Advice for a Simpler Christmas, Part One

Are you feeling just a little frantic this December? It’s a busy time of year, and with so much to do, it can be easy to be stressed during a season that’s supposed to be about “peace on earth.” Some of our authors are here to give practical advice on ways to slow down a bit this year at Christmas.

One of our decorations in the Bethany House library.

One of our decorations in the Bethany House library.

Mitchell_SiriIt’s always been difficult for me to enjoy Christmas because there’s just so much to do. When I found myself cooking the traditional batch of family candy all by myself one year, I began to think that maybe some of “our” Christmas traditions might not really be all that important to anyone else. My advice for a simpler Christmas? If it doesn’t give you joy and no one else in the family cares, then stop doing it! Eleven months’ worth of happy memories shouldn’t have to be crammed into one month every year.

Siri Mitchell, author of Love Comes Calling

CAMDEN_ElizabethI’ve often heard people suggest a halt to gift giving is a great way to simplify Christmas, although it is perhaps easier said than done. One easy gift solution for adult friends and family is to select an item from one of the many religious groups that sell homemade goods to generate revenue.  Handmade soaps, jam, candles, or candy make for inexpensive but still useful gifts, all while helping support the people who have given their lives to help lead our religious orders. I usually order a caseload of a single item, and then everyone on my list gets a jar of jam or a similar modest gift. If you don’t know of any religious groups that sell such products, Monastery Greetings is an online website hosting dozens of monasteries, convents, and seminaries which sell their homemade goodies. Happy shopping!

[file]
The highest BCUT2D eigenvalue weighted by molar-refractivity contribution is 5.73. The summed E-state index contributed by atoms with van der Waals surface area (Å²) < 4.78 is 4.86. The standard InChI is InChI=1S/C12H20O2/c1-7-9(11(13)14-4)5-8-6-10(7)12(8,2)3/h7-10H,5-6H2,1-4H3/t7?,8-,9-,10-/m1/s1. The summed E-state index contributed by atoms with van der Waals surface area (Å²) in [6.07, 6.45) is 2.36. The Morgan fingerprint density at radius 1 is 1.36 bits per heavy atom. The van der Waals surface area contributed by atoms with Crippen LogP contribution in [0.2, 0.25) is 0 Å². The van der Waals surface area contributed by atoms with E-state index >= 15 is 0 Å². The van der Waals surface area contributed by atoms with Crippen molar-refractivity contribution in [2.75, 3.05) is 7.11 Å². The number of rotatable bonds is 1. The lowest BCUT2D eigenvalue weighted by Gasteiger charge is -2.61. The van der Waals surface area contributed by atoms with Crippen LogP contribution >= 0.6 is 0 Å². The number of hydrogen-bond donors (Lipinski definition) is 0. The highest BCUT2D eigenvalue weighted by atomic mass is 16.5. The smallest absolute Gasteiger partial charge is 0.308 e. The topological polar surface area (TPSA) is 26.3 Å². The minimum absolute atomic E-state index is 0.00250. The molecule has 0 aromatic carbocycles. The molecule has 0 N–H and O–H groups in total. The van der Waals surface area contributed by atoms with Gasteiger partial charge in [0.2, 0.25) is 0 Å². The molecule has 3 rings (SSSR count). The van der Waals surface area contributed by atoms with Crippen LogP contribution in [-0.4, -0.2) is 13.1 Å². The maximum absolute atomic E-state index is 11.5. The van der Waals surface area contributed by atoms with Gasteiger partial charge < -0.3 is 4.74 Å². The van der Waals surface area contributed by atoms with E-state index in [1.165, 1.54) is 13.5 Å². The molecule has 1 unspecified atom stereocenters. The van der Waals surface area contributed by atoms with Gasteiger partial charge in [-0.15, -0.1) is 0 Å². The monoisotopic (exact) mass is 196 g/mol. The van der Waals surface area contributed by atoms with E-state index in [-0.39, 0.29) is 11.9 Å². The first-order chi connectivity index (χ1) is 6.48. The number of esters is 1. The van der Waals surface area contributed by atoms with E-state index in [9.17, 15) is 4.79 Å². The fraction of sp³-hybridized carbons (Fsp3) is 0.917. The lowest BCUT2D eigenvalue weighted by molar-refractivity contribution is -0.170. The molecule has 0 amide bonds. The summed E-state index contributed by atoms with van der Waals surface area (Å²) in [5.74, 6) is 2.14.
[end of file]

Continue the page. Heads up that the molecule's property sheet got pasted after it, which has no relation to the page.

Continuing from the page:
Elizabeth Camden, author of With Every Breath

Nathan Ham Photography|www.whataham.comOne way to keep the holidays simple is to decide upon one special event that will create a memory for the family to enjoy. Rather than rushing around and attempting to “do it all,” sit down and discuss some ideas with your family.  The event needs to vary depending upon the size and age of your family, but here are a few ideas: Have a family or special picture taken that will be treasured later in life; go to a Christmas play or musical that your family can enjoy together; go sledding or ice skating together if you live in a cold climate; drive around town and look at the variety of holiday decorations and then go out for a special meal; have the family help you make holiday treats so you’re creating memories as well as cookies—and if you can all decide upon someone to bless with those treats—all the better. Whatever you decide upon, make certain you find time to enjoy each other as you celebrate the birth of our Savior.

Judith Miller, author of The Brickmaker’s Bride

If you had to keep just one Christmas tradition, which would you pick?

2 thoughts on “Advice for a Simpler Christmas, Part One

  1. I like Judith Miller’s idea about attending just one special event such as a Christmas Party or musical plus do a special thing together. I also like the idea of making something together such as candy or cookies or certain kind of cakes so that you’re making memories. My husband’s niece did this while her daughter was growing up; they made cookies together every year. Also, some of the girl’s from the neighborhood who were her daughter’s age helped with the process even though when they were young it just made more work for our niece. O, but what wonderful memories she created for them all! She made cookies to give to the neighbors as presents (they looked like they came from the bakery). Some great ideas were expressed by the authors.

  2. Pingback: Advice for a Simpler Christmas, Part Two | Bethany House Fiction

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